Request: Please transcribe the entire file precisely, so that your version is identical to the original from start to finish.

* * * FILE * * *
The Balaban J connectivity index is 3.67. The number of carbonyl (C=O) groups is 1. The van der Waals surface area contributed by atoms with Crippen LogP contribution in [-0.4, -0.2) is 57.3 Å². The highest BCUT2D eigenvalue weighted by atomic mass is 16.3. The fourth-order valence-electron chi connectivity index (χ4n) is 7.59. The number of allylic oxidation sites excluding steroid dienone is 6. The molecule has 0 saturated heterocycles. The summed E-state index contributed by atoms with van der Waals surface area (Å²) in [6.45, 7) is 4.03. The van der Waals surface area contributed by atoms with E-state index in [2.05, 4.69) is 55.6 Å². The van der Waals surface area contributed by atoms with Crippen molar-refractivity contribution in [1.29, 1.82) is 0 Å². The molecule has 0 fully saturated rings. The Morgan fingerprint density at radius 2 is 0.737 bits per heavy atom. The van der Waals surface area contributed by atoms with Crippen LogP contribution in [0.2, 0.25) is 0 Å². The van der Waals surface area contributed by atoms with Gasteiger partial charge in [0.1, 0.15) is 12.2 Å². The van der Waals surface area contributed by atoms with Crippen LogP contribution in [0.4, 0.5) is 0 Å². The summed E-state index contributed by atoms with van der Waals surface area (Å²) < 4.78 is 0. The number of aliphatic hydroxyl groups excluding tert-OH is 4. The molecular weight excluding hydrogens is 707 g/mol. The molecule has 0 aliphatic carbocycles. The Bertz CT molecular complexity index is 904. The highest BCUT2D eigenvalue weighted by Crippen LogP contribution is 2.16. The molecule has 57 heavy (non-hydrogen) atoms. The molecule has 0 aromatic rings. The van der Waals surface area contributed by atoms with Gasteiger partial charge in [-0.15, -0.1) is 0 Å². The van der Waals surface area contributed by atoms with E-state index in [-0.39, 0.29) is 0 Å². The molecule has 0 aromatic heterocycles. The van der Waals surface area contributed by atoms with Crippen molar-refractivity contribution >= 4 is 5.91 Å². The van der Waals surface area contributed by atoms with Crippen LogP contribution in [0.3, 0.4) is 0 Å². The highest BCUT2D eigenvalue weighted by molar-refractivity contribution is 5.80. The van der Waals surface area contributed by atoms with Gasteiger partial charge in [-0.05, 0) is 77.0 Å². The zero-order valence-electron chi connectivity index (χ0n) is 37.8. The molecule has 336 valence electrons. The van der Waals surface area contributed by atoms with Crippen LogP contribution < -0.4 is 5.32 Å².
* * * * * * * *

The Balaban J connectivity index is 3.67. The number of carbonyl (C=O) groups is 1. The van der Waals surface area contributed by atoms with Crippen LogP contribution in [-0.4, -0.2) is 57.3 Å². The highest BCUT2D eigenvalue weighted by atomic mass is 16.3. The fourth-order valence-electron chi connectivity index (χ4n) is 7.59. The number of allylic oxidation sites excluding steroid dienone is 6. The molecule has 0 saturated heterocycles. The summed E-state index contributed by atoms with van der Waals surface area (Å²) in [6.45, 7) is 4.03. The van der Waals surface area contributed by atoms with E-state index in [2.05, 4.69) is 55.6 Å². The van der Waals surface area contributed by atoms with Crippen molar-refractivity contribution in [1.29, 1.82) is 0 Å². The molecule has 0 fully saturated rings. The Morgan fingerprint density at radius 2 is 0.737 bits per heavy atom. The van der Waals surface area contributed by atoms with Crippen LogP contribution in [0.2, 0.25) is 0 Å². The van der Waals surface area contributed by atoms with Gasteiger partial charge in [0.1, 0.15) is 12.2 Å². The van der Waals surface area contributed by atoms with Crippen LogP contribution in [0.4, 0.5) is 0 Å². The summed E-state index contributed by atoms with van der Waals surface area (Å²) < 4.78 is 0. The number of aliphatic hydroxyl groups excluding tert-OH is 4. The molecular weight excluding hydrogens is 707 g/mol. The molecule has 0 aliphatic carbocycles. The Bertz CT molecular complexity index is 904. The highest BCUT2D eigenvalue weighted by Crippen LogP contribution is 2.16. The molecule has 57 heavy (non-hydrogen) atoms. The molecule has 0 aromatic rings. The van der Waals surface area contributed by atoms with Gasteiger partial charge in [-0.15, -0.1) is 0 Å². The van der Waals surface area contributed by atoms with E-state index in [-0.39, 0.29) is 0 Å². The molecule has 0 aromatic heterocycles. The van der Waals surface area contributed by atoms with Crippen molar-refractivity contribution >= 4 is 5.91 Å². The van der Waals surface area contributed by atoms with Crippen LogP contribution in [0.3, 0.4) is 0 Å². The highest BCUT2D eigenvalue weighted by molar-refractivity contribution is 5.80. The van der Waals surface area contributed by atoms with Gasteiger partial charge in [-0.05, 0) is 77.0 Å². The zero-order valence-electron chi connectivity index (χ0n) is 37.8. The molecule has 336 valence electrons. The van der Waals surface area contributed by atoms with Crippen LogP contribution < -0.4 is 5.32 Å².